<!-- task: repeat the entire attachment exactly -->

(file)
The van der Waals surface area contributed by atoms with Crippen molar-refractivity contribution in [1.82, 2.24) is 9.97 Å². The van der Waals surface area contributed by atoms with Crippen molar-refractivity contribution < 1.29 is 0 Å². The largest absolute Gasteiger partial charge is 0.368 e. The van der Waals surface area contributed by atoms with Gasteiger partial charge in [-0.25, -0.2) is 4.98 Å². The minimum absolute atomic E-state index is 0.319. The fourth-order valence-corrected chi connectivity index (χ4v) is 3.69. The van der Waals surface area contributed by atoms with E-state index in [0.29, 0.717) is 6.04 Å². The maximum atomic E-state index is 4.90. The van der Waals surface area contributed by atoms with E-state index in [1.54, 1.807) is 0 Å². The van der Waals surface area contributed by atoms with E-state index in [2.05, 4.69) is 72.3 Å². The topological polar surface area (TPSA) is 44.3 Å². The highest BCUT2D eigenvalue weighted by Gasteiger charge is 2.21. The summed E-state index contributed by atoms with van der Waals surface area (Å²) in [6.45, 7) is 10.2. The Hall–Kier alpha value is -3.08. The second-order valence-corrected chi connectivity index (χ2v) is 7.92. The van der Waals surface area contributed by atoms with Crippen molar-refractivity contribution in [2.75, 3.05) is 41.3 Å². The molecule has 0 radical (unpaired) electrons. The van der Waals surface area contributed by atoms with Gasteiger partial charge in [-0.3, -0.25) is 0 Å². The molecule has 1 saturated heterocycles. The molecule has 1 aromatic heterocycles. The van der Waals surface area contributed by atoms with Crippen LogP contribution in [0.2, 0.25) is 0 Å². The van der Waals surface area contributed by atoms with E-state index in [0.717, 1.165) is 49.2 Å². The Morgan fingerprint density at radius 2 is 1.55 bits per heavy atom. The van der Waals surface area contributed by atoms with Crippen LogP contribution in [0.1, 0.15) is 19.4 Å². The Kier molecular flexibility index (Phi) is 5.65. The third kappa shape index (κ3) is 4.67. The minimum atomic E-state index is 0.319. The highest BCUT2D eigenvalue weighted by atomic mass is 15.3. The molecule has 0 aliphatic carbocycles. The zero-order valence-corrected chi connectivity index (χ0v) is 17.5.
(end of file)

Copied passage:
The van der Waals surface area contributed by atoms with Crippen molar-refractivity contribution in [1.82, 2.24) is 9.97 Å². The van der Waals surface area contributed by atoms with Crippen molar-refractivity contribution < 1.29 is 0 Å². The largest absolute Gasteiger partial charge is 0.368 e. The van der Waals surface area contributed by atoms with Gasteiger partial charge in [-0.25, -0.2) is 4.98 Å². The minimum absolute atomic E-state index is 0.319. The fourth-order valence-corrected chi connectivity index (χ4v) is 3.69. The van der Waals surface area contributed by atoms with E-state index in [0.29, 0.717) is 6.04 Å². The maximum atomic E-state index is 4.90. The van der Waals surface area contributed by atoms with E-state index in [1.54, 1.807) is 0 Å². The van der Waals surface area contributed by atoms with E-state index in [2.05, 4.69) is 72.3 Å². The topological polar surface area (TPSA) is 44.3 Å². The highest BCUT2D eigenvalue weighted by Gasteiger charge is 2.21. The summed E-state index contributed by atoms with van der Waals surface area (Å²) in [6.45, 7) is 10.2. The Hall–Kier alpha value is -3.08. The second-order valence-corrected chi connectivity index (χ2v) is 7.92. The van der Waals surface area contributed by atoms with Crippen molar-refractivity contribution in [2.75, 3.05) is 41.3 Å². The molecule has 0 radical (unpaired) electrons. The van der Waals surface area contributed by atoms with Gasteiger partial charge in [-0.3, -0.25) is 0 Å². The molecule has 1 saturated heterocycles. The molecule has 1 aromatic heterocycles. The van der Waals surface area contributed by atoms with Crippen LogP contribution in [0.2, 0.25) is 0 Å². The van der Waals surface area contributed by atoms with E-state index in [0.717, 1.165) is 49.2 Å². The Morgan fingerprint density at radius 2 is 1.55 bits per heavy atom. The van der Waals surface area contributed by atoms with Crippen LogP contribution in [0.1, 0.15) is 19.4 Å². The Kier molecular flexibility index (Phi) is 5.65. The third kappa shape index (κ3) is 4.67. The minimum atomic E-state index is 0.319. The highest BCUT2D eigenvalue weighted by atomic mass is 15.3. The molecule has 0 aliphatic carbocycles. The zero-order valence-corrected chi connectivity index (χ0v) is 17.5.